Career Climb: Study indicates men are twice as emotional as women at work

Men are twice as emotional as women at work, according to a new study.

Research by Anglia Ruskin University and Totaljobs has found that whilst women are more likely to experience stress and frustration on the job, men are generally more emotionally invested and experience negative feelings if they miss a deadline.

Dr. Terri Simpkin said: “Men are more likely to report experiencing emotions associated with power, such as anger or pride. In fact, emotions and power are inextricably linked.”

“Not being heard is congruent with lacking in status. Similarly, sadness is associated with a lack of power in social settings such as the workplace.”

According to the Mirror, the findings show how many of us are being “emotionally triggered” by our nine to fives and made to feel a variety of emotions. Men were also found to be twice as likely as women to take criticism to heart or get upset if they feel their ideas are being ignored, with 43 percent resorting to shouting in a bid to blow off steam.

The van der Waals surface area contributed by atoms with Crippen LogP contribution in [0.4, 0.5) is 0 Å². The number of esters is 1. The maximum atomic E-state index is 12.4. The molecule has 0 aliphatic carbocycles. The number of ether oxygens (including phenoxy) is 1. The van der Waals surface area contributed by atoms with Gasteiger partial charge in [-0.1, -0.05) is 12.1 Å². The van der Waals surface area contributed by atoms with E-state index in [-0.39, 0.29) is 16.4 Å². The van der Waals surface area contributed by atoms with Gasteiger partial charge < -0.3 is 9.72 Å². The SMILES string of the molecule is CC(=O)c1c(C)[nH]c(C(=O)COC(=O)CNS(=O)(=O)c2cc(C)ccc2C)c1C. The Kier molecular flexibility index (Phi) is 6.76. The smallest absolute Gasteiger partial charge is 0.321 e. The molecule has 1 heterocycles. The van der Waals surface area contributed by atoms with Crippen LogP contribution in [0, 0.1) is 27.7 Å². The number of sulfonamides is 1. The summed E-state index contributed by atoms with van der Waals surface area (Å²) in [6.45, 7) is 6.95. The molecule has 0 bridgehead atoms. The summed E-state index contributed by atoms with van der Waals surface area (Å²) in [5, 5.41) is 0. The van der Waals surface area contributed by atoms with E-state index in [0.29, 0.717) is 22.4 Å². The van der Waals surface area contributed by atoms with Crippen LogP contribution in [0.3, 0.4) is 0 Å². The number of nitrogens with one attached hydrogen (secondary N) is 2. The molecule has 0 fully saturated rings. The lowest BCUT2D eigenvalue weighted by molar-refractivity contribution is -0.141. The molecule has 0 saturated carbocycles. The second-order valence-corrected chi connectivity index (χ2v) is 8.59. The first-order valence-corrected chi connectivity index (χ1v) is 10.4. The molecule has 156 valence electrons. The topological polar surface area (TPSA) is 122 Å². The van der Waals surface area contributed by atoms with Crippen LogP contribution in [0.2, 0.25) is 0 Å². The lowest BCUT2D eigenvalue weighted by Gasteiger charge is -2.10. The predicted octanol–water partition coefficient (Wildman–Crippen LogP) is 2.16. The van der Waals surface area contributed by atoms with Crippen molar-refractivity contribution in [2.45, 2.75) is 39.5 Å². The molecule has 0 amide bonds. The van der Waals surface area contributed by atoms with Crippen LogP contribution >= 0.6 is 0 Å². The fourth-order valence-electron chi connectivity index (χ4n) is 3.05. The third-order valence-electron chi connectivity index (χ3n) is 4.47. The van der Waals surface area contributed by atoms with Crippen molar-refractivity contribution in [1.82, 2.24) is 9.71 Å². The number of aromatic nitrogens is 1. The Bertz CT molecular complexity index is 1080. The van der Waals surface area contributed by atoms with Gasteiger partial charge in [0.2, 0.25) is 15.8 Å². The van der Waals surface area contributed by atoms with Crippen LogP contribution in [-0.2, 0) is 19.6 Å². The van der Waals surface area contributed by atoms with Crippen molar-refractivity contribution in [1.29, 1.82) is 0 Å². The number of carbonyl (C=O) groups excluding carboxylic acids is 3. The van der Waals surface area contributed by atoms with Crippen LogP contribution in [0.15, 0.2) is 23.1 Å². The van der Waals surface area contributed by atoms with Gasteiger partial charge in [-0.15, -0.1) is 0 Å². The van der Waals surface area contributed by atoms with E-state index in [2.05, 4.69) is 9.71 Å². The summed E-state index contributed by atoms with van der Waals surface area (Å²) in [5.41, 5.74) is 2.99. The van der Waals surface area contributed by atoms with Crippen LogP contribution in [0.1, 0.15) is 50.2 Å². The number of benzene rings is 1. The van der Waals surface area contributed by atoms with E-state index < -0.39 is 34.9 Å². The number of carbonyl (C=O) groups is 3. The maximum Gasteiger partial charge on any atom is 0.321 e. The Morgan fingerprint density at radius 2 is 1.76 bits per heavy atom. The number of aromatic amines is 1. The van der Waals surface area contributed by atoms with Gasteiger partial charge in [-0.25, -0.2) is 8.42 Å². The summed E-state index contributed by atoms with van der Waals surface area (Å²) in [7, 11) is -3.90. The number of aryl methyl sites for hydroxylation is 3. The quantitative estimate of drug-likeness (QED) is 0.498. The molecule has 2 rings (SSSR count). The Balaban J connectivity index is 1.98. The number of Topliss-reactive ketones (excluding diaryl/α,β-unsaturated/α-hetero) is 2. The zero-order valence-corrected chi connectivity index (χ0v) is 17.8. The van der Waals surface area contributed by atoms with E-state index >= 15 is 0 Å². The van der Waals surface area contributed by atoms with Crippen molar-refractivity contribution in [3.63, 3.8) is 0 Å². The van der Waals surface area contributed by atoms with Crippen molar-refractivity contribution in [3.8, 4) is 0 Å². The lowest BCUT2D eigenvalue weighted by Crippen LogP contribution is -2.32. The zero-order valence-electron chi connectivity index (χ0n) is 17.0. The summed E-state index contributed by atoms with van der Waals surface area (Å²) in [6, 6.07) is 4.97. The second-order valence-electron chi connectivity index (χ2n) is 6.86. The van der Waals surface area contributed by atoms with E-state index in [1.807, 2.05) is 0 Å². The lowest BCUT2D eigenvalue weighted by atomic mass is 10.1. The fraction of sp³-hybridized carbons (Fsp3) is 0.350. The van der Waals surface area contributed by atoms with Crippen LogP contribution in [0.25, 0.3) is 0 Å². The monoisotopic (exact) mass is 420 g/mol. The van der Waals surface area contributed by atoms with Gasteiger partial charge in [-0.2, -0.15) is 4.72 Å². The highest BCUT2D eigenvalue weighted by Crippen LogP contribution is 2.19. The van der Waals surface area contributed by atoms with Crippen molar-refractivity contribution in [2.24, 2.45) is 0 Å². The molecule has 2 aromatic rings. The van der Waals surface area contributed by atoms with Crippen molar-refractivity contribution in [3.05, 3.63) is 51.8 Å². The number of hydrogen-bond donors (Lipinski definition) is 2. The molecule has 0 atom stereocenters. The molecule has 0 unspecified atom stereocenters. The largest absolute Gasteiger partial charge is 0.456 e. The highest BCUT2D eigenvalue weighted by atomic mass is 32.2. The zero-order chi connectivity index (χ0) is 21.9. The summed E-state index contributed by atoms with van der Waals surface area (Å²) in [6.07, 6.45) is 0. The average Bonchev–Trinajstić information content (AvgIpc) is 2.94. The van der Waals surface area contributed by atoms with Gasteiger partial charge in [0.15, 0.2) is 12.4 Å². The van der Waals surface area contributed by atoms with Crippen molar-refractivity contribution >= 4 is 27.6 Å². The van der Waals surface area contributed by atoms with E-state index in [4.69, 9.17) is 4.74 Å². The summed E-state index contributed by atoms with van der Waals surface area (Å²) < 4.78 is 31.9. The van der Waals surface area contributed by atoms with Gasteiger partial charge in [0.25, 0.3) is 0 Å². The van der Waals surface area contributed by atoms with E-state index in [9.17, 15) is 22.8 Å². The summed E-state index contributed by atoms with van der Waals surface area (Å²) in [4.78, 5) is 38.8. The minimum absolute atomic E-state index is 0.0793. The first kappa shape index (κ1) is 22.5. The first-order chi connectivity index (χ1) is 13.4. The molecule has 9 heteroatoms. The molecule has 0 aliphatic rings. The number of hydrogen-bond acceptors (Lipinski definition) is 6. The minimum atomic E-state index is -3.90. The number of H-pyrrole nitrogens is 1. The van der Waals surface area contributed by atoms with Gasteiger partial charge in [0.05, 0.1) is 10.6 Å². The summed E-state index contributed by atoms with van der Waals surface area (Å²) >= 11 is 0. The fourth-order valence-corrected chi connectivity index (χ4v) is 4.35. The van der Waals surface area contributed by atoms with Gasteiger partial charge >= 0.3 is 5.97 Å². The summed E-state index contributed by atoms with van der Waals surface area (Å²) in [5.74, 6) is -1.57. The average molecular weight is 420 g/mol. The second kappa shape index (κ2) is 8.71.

Men are also more likely to take drastic action fueled by emotion, being 20 percent more likely to quit a job when times are tough than women.

Described as The Big Six, researchers found that the work environment either brings people joy, surprise, anger, sadness, disgust or fear, but the biggest cause of these is not work itself, which many would expect, but instead our colleagues.

Dr Simpkin says: “Workplaces are environments of social expectations. There are ‘display rules’ associated with when, where and how much emotion can be shared and by whom. This is one reason why people will suppress their emotions in the workplace: they fear being judged.”

Do you agree with the study’s findings?

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